Clarrie Hall Dam

Australian bass caught at Clarrie Hall Dam, Steve Cooper

Angling is a buzz when you are into a hot bite. It is also a buzz when discovering new territory or out hooking with other anglers, observing their methods and techniques on their home waters. So it was when I fished Clarrie Hall Dam, west of Murwillumbah, with Gary Keillor.

Clarrie Hall Dam is the most scenic water I have seen. To get there, drive to Murwillumbah, turn west through Uki and south to the Doon Doon Rd. At 800 m above sea level, Clarrie Hall isn’t as much a dam as a mountain lake. It looks like it belongs in the tropics. Built on Doon Doon Creek, it features hundreds of hectares of green lily pads that put a carpet of colour across the waterway when they flower, while the dark, craggy outline of Mount Warning looms on the skyline.

The main restriction on Clarrie Hall is that outboards are not allowed, so you need to bring either an electric motor or a canoe.

This was a fly-fi shing trip and we were using eight-weight outfits, alternating a floating line with a slow sinker. We worked along the edges of the lily pads, casting to slight indentations and cutbacks, working the fly into channels or past suspected ambush points near islands of lily pads. Gary had some specially tied variations of the Dahlberg Diver flies with looped weed guards. Imitating frogs, the flies were cast to land gently on top of the lily pads, then bounced on to the water along the edge and made to pop and bloop.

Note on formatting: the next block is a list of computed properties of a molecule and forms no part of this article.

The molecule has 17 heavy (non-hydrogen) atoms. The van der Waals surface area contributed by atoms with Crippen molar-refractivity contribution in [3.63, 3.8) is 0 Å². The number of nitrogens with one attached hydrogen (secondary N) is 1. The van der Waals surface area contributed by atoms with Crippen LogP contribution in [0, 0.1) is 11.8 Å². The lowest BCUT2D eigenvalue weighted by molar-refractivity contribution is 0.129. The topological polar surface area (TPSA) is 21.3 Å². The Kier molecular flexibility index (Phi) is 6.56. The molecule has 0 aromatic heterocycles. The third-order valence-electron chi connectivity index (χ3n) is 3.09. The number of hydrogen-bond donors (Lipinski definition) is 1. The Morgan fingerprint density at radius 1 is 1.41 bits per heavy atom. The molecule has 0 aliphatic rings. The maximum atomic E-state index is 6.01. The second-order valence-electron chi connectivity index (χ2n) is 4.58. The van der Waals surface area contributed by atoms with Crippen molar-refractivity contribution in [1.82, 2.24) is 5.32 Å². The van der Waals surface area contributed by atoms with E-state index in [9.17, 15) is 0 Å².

For deeper retrieves, Deep Clouser Minnow flies were employed on slow sink lines. These were cast to the edges of the lilies, or around timber and allowed to sink to varying depths by using a countdown method. It was a bit tricky to avoid hanging up on submerged timber or the forest of lily pad stalks that shoot up near the bottom.

It was also frustrating. We had bass slap, bang, roll over and do everything except stick their heads out and squirt water at us before we managed to keep one on a hook. That first fish probably weighed less than half a kilogram but was worth the eff ort. It nailed a yellow and orange Clouser retrieved in short, sharp bursts about a metre and a half below the surface along the fringe of the growth.

We caught many other bass that day, and missed a few bigshouldered fish that would have severely tested us.


Lures and Flies

Lure fishing is the most popular method and light spin or baitcast outfits spooled with braid lines of about 5 kg are preferred. This isn’t so much because of the size of the bass, but their pulling power. A big bass in Clarrie Hall is about 40 cm, but most of the fish are 37 cm or less. For fly-fishing, an eight-weight outfi t is about ideal. Use a floating or slowsink intermediate line and a leader of at least 2 m. Avoid a tapered leader, instead use a level line of about 3–4 kg breaking strain, as the flies are not aerodynamic.

Lures and Flies

When the bass are in deeper water, top lures include Halco Poltergeist. For working the edges, shallow-diving minnow lures, like Rapala CD3 and CD5s, are productive. For night fishing, the Halco Night Walker has proven deadly. Spinnerbaits and soft plastic lures can do well. Fly-fi shers find the Dahlberg Diver good for top-water fishing, and the Clouser Deep Minnow better when working deeper.

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